|Central Texas Engineers Week > Experiments > High School Experiments > Script for Material Under Stress|
This student exercise is appropriate for students in fourth grade and above. In the following descriptions, the term "instructor" refers to members of the engineering team presenting the material, and the term teacher refers to the students' regular teacher.
The first two experiments can usually be completed in about thirty minutes. The third experiment can be included if more time is available or for advanced students that quickly grasp the concepts. The script suggests how to introduce the exercise to the students and provides answers to the basic questions raised in the experiments. Addition questions and suggestions are listed in the addendum to extend this exercise (i.e., make it more challenging) for advanced students or in the case that more than sixty minutes is available.
Student Grouping and Instructors
It is suggested that the class be divided into groups of four to six students each. Although one instructor may be able to manage up to four groups, the quality of the learning experience is much enhanced if there is at least one instructor for every two groups (having an instructor for each group is useful at the fourth grade level). Fewer instructors are need for the upper grades.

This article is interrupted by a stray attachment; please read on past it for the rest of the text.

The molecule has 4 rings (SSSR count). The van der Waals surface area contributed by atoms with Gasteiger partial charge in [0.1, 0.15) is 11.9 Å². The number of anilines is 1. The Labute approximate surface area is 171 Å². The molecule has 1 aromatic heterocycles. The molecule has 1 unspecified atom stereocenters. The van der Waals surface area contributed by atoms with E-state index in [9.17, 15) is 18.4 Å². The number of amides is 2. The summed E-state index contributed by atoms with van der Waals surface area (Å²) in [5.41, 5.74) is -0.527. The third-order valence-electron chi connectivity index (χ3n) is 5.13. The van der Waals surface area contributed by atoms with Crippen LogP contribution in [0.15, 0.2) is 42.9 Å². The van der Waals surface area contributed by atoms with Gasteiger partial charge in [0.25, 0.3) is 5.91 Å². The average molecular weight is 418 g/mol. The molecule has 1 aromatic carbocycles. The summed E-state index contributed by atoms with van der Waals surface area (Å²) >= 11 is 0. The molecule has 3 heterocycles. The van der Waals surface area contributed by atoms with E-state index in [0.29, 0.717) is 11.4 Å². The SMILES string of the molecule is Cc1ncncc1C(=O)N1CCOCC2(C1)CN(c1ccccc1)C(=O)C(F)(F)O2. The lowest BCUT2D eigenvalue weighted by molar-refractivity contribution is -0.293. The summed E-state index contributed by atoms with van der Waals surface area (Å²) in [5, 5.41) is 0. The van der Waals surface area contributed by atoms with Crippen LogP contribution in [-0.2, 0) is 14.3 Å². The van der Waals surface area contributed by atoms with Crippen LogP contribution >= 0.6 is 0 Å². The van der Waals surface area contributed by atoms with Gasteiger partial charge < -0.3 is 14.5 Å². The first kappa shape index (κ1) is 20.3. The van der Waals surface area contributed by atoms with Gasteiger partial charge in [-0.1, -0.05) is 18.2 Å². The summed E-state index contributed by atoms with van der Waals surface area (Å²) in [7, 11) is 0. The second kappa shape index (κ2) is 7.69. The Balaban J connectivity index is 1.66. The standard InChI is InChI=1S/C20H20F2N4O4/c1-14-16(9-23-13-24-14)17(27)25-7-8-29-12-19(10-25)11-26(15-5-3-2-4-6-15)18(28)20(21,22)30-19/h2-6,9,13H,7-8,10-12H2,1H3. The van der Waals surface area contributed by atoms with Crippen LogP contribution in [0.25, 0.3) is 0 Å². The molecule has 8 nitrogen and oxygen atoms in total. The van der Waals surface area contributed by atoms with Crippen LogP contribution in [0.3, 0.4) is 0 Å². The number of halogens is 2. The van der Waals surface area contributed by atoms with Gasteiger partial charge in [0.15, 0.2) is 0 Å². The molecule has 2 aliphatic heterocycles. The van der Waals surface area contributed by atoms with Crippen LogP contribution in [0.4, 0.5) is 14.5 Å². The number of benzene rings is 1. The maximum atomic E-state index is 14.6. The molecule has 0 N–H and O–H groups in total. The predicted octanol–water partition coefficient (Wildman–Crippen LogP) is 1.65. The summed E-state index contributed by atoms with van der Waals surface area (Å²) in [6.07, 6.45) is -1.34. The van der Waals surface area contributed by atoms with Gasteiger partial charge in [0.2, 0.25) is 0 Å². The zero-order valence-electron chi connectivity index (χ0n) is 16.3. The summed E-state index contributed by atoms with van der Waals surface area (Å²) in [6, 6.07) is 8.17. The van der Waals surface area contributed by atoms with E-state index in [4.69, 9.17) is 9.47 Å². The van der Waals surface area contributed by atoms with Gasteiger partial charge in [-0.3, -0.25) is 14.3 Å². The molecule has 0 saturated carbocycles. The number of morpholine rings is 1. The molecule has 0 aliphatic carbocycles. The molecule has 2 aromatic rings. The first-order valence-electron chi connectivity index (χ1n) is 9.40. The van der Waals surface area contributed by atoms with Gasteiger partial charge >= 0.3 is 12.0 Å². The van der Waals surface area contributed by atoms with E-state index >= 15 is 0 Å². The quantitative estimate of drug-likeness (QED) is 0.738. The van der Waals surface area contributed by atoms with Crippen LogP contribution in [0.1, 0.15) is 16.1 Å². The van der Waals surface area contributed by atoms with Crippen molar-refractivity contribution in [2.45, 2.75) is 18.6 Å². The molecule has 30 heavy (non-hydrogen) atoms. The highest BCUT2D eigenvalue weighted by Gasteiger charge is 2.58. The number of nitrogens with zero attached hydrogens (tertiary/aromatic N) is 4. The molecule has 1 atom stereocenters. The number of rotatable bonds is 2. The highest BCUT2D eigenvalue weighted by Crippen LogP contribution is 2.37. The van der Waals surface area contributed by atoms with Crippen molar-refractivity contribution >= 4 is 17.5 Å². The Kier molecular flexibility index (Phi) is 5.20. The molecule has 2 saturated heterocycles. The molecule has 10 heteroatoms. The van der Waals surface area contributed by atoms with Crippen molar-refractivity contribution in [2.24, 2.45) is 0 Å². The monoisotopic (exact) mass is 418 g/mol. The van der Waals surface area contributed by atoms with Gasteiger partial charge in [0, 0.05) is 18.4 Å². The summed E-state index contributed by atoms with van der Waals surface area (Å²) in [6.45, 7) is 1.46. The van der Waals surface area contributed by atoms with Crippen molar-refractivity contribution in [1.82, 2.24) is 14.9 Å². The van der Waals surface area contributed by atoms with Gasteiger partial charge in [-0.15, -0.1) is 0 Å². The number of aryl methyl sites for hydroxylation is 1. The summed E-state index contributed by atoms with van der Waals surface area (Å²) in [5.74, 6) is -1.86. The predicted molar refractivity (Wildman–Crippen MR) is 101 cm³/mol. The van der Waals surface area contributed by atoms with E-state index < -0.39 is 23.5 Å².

Suggestions for Teacher
When arranging the visit, suggest that the teacher assign students to groups based on equal abilities and competitiveness such that each student in the group will have an opportunity to contribute.
If awards for participation are to be distributed at the end of the exercise, assigning groups in this manner gives each student a more equal opportunity to receive a premium award. If tokens (e.g., paper clips) are distributed as a measure of participation for the purpose of distributing awards, consider the following suggestions.
Introduction of Exercise
Brief Introductions and Overview
Open the class by introducing each of the instructors and permit each of them to present a brief (thirty to sixty second) description of his or her background. The experiment will get the students involved, after which they will be more likely to ask questions and listen to what is presented. State that questions are welcome at anytime and time will be available at the end for more discussion.